If Liverpool had started this match against Ajax on a tear, running roughshod over their smaller competition, and went up early to simply see the match out, there would be some rather justified cynical outrage over why it takes a debacle like what happened at the City Ground this past weekend to wake this team up and get them playing like they should be playing. Instead, we came out looking like we were going to be run off the pitch by the Dutch club, as they harried us in every way possible, controlled the ball, and would have done a great job of making us look like we were sleepwalking through yet another game if we weren’t doing such a sterling job of that already. Ajax looked far more like Liverpool than Liverpool did. Considering that this version of Liverpool haven’t really looked like themselves for the vast majority of this season, it couldn’t have been too surprising to anyone who’s been watching every game since the Community Shield. So, in real terms, the cynicism has already set in. That was probably only heightened by the great chance that Darwin Nuñez had at an open goal which somehow went off the post. As miserable as this season has largely been so far, it feels like those instances have happened far too often, even though the safe argument is with sample size (e.g. small) and typical variance. The counter-argument to the cynical approach is that the goal he did score was his fourth in his last four starts.
There’s also a technical angle to this, in that we came out for this match playing a 4-4-2 diamond, which is our fourth different system in the last month. The cynic would be saying: “Pick a lane, yo.” But anyone who’s been watching has to be aware that Jürgen is now looking for anything that might solve the problems we’ve been experiencing in midfield and with the defense as a whole. Anyone who watched the first half would fall right back to the cynical perspective, because it didn’t look like the diamond suited us at all, since Ajax were cutting right through it on their way to multiple solid chances. 16 minutes in, it was Ajax 4 shots, 2 on target; Liverpool 0. But then, in our continuing season of role reversal, we had the “totally against the run of play” moment, where Captain Jordan Henderson once again released one of those brilliant curling passes in the direction of one Mohamed Salah, who then proceeded to do the easy chip over the onrushing Remko Pasveer and suddenly the game was ours. You could see the life simply get sucked out of the Ajax squad. When the second half started, we went right at them with the “old Liverpool” confidence, scored two quick ones off an excellent Darwin header across the goal and a lightning bolt from a tight angle by Harvey Elliott (off an excellent feed from Mo) and that was the end. As with so many matches in the recent past and so many that should’ve been that way this season, this one was over. All that remained was for the Reds to see the game out in typical ball-control fashion, as they made their way to the knockout rounds for the sixth consecutive season under Jürgen; the longest such run for our club in the competition as it’s currently formatted.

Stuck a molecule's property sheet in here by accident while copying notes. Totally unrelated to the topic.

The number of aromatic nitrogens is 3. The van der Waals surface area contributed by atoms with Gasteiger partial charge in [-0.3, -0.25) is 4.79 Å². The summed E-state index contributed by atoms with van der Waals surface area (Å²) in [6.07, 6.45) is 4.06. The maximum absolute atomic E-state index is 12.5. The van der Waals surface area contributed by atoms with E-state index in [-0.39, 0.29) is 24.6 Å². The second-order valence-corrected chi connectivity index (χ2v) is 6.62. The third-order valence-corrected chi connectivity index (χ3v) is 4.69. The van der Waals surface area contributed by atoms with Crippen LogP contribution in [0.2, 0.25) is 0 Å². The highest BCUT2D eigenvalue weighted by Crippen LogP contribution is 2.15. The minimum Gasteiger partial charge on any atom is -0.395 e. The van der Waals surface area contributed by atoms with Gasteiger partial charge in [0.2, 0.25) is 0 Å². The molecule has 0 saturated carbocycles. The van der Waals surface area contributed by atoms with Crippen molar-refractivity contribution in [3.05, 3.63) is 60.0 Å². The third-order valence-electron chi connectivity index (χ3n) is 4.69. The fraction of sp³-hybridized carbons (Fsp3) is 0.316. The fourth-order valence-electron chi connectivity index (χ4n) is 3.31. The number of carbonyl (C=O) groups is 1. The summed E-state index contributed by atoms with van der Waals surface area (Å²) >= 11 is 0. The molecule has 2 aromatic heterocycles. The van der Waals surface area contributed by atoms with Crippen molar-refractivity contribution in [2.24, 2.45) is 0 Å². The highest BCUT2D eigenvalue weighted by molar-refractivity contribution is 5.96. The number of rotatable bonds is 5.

Now, the cynic would say, comes the question of consistency. Can this second half effort be maintained? Of course, as Darren Fletcher pointed out during the match, this is four wins in the last five, including one over Man City. But, yeah, the black eye against Forest was a huge issue and may continue to be one as the season drags on, if we continue to have hope of not having to win the Champions League in order to participate in it next season. (The cynic, again…) But we also have to acknowledge that the mid-season break is going to change a lot, not only for many teams’ form, but also for the opportunity to recover from the injury problems that have beset us. Indeed, Jürgen was just complaining about the fact that he couldn’t bring Alex Oxlade-Chamberlain and Naby Keita to this match because he had been told by the medical staff that their injuries were so severe as to make no sense in including them in the CL squad because they wouldn’t recover before the opening round was finished. And, yet, here they are, ready to go. (Cynic’s rejoinder: “But for how long…?”) At this point, it’s a matter of extracting as many points (e.g. as many wins) as possible before the break and then, with the majority of our squad of nationalities that didn’t qualify or missing the tournament through injury (or managerial disfavor), we might be one of the sides among the top 6 that have a real opportunity to go on a run in the winter months. Does that sound hopeful? Yes. Yes, it does.